The free trade deal that Stephen Harper has signed in Brussels stands to give Canada a trading edge against its competitors, if we can take advantage of it. The US has not signed such a deal yet and the recent revelation that the US has been spying on the German Chancellor is but one of several factors that makes a quick deal unlikely. For the moment at least it means Canada has preferred access to a market of half a billion people.
The Canadian Manufacturers and Exporters predict it could mean an uptick of some 80,000 jobs for Canadians. With this opportunity in front of us, it is important that the province and the federal government ensure that our enhanced trade is supported by appropriate transportation policy and infrastructure. While Queen’s Park will occasionally make reference to the need for roads and bridges in its policy declarations, the fact is that for the past five years transit has taken up most of the oxygen, and has effectively masked the fact that our road infrastructure needs some real attention if Ontario is to remain competitive as a venue for an export economy.
Consider some facts regarding our transportation future in Ontario:
• Even if the $50 Billion Big Move is fully implemented, by 2031 AM peak period highway vehicle trips will still increase by 23%–this from Metrolinx. There is no comprehensive plan to deal with this increase in road traffic.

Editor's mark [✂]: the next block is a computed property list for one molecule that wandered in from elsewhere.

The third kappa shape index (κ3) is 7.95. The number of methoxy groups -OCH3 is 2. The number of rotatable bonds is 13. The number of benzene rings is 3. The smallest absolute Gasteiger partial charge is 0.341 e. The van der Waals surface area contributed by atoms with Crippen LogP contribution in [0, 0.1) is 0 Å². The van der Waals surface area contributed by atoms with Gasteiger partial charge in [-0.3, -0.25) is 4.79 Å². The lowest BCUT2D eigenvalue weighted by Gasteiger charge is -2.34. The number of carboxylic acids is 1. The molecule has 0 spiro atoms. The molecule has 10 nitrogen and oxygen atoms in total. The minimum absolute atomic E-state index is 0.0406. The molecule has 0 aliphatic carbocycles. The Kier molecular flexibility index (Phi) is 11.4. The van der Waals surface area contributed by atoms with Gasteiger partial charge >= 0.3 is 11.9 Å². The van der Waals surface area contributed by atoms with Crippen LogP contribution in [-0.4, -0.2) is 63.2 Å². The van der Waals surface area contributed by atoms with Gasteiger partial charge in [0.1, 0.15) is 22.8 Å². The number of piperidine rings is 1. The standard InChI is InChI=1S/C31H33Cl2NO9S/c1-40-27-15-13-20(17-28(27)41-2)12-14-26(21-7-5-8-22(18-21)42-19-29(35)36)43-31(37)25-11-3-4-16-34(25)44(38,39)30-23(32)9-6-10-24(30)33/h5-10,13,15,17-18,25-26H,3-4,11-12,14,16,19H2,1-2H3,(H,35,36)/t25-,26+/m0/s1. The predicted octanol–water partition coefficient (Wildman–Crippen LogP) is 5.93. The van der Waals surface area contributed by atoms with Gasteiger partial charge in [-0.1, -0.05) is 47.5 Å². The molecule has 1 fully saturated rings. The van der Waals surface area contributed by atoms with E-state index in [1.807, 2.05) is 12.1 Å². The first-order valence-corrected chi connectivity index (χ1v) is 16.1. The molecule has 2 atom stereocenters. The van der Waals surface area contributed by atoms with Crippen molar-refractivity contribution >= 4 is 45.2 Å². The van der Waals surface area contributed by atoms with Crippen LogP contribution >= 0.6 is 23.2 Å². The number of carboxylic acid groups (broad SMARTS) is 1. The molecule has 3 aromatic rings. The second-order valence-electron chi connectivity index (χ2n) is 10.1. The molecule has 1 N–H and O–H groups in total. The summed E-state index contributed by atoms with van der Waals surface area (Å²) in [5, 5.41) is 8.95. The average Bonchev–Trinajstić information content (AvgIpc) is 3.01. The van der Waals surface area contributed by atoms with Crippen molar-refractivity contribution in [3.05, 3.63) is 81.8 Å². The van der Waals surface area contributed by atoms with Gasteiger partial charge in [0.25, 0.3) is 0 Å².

• Part of the underlying bias against highways has been the spectre of pollution and smog. Metrolinx’s own projections show that because of ever stringent vehicle emission standards, greenhouse gas emissions will actually drop by one third if the Big Move is implemented, and would even drop slightly with no Big Move at all.
Factor in increased electrification of the automobile fleet, almost a certainty, and measures like intelligent traffic systems, and the air quality picture could very well be even more favourable, despite 23% more cars on the roads.. No one is arguing for a massive highway expansion program, but there are key strategic gaps in the network that need to be addressed. The decision to postpone indefinitely (after more than a decade of study) the Niagara to GTA corridor, is an example of political expediency trumping good research.
Several MTO studies dating back more than a decade have warned that the existing QEW connecting southern Ontario and the GTA with the US border will be inadequate by 2031 or thereabouts, even after existing roads are widened as is being proposed. The province has simply kicked the can down to road on this file. For its part the federal government should reopen the Ontario Quebec Continental Gateway and Trade Corridor process which it abandoned after the recession of 2008.
We need a strategy to turn Ontario into a major crossroads for the shipment of goods— ours to the EU, and theirs– not only to Canada, but potentially to the US as well. Hamilton with its access to highway, marine, rail and air cargo could well develop into the next major Ontario freight hub as increasingly shippers are squeezed westerly out of the GTA. For this to work we need to recognize that we still need to invest in conventional transportation infrastructure.